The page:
Tech upgrade needed for derivatives clearing (Financial Times)

By | September 29, 2011

The FT did a great job covering TABB Group’s new research piece looking at the technology challenges facing clearinghouses and dealers as they prepare for central clearing mandates.  Read the full story here.

 

And the press release:

TABB Says Dealers and Clearinghouses Need to Make Huge Investments and Upgrades to Current Clearing Technology

NEW YORK & LONDON, Sep 29, 2011 (BUSINESS WIRE) — Global regulators focusing on the clearing of OTC derivatives have started a technology revolution, says TABB Group in new research published today, “OTC Derivatives Clearing Technology: Bringing the Back Office to the Forefront.”

“OTC derivatives reforms are causing headaches all over Wall Street, the City and beyond,” say Kevin McPartland, a TABB principal, director of fixed income research and co-author with senior contributing analyst Finn Christensen. “Unfortunately, current clearing infrastructures are neither scalable nor flexible enough to handle the changes ahead, a fact driving a wholesale change from overnight (or longer) processing to near real-time clearing expected to occur during the next three to five years.”

Anticipating an increase in transaction volumes is a key component to the clearing technology roadmap, and using listed-derivatives markets as a guide, TABB estimates that as new trading and clearing mandates are implemented, transaction volumes could increase twentyfold with market data volumes rising three to four times above current levels. “Not only must clearing infrastructures be scaled up but upgraded in such a way that they can scale further if transactional growth exceeds current estimates,” McPartland says.

Despite the fully staffed IT teams and eight-figure budgets at big global dealers and some clearinghouses, the authors explain, building out this infrastructure will be difficult without third-party assistance. “Technology providers have already stepped in to revamp legacy systems and build new technology that solves many of the issues born from expected regulations. The biggest market participants will take a best-of-breed approach, utilizing the best off-the-shelf products they can buy and tightly integrating them with systems that are built by in-house staff.” They add that most buy-side firms expect swaps dealers and their service providers to provide the necessary connectivity and interfaces.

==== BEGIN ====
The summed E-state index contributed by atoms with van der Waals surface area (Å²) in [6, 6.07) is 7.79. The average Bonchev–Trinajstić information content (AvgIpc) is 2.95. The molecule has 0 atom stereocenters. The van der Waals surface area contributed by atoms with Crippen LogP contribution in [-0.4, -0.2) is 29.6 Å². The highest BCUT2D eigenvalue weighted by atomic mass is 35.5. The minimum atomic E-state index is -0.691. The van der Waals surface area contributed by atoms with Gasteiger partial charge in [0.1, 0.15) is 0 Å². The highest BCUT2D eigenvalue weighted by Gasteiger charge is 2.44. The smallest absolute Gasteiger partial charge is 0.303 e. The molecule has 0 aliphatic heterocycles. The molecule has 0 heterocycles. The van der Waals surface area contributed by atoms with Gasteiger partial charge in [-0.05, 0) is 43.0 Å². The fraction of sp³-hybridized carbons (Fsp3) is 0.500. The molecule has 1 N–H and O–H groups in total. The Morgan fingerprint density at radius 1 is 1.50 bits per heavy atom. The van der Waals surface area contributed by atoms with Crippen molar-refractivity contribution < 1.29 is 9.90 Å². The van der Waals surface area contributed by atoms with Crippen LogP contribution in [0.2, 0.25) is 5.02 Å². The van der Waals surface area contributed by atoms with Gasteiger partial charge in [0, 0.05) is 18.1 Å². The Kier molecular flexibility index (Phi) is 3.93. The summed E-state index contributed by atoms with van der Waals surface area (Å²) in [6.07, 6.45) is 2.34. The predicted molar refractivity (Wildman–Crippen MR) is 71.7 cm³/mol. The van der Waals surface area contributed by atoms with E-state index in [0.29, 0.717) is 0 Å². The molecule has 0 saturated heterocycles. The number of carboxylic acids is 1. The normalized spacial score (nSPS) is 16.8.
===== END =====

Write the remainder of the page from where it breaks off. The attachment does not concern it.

Real-time clearing of a broad range of OTC products will happen, McPartland says, as market participants and regulators demand it and innovative technologists guarantee it. “These improvements will come in phases, paralleling regulatory rollout and growth in clearing volumes. The first phases are underway and clearinghouses and dealers understand the winners will be those who can consume and disseminate data elements critical to trading, clearing and reporting in the least amount of time. But technology is the key catalyst behind the elimination of existing inefficiencies, reduction of expensive manual resources and lowering of operational risk.”

Based on conversations with clearinghouses, swap dealers, technology providers and buy-side clearing specialists, the 21-page TABB report with 8 exhibits examines the impact new OTC derivative regulations will have on clearing technology for both sell side firms and clearinghouses; the cost of implementing the technology needed to handle real-time clearing and intra-day margin calls; and a view of the new clearing workflow.

The report is available for download by TABB Group Research Alliance Derivatives clients and pre-qualified media at https://www.tabbgroup.com/Login.aspx . For an executive summary or to purchase the report, visit http://www.tabbgroup.com or write to info@tabbgroup.com.

 

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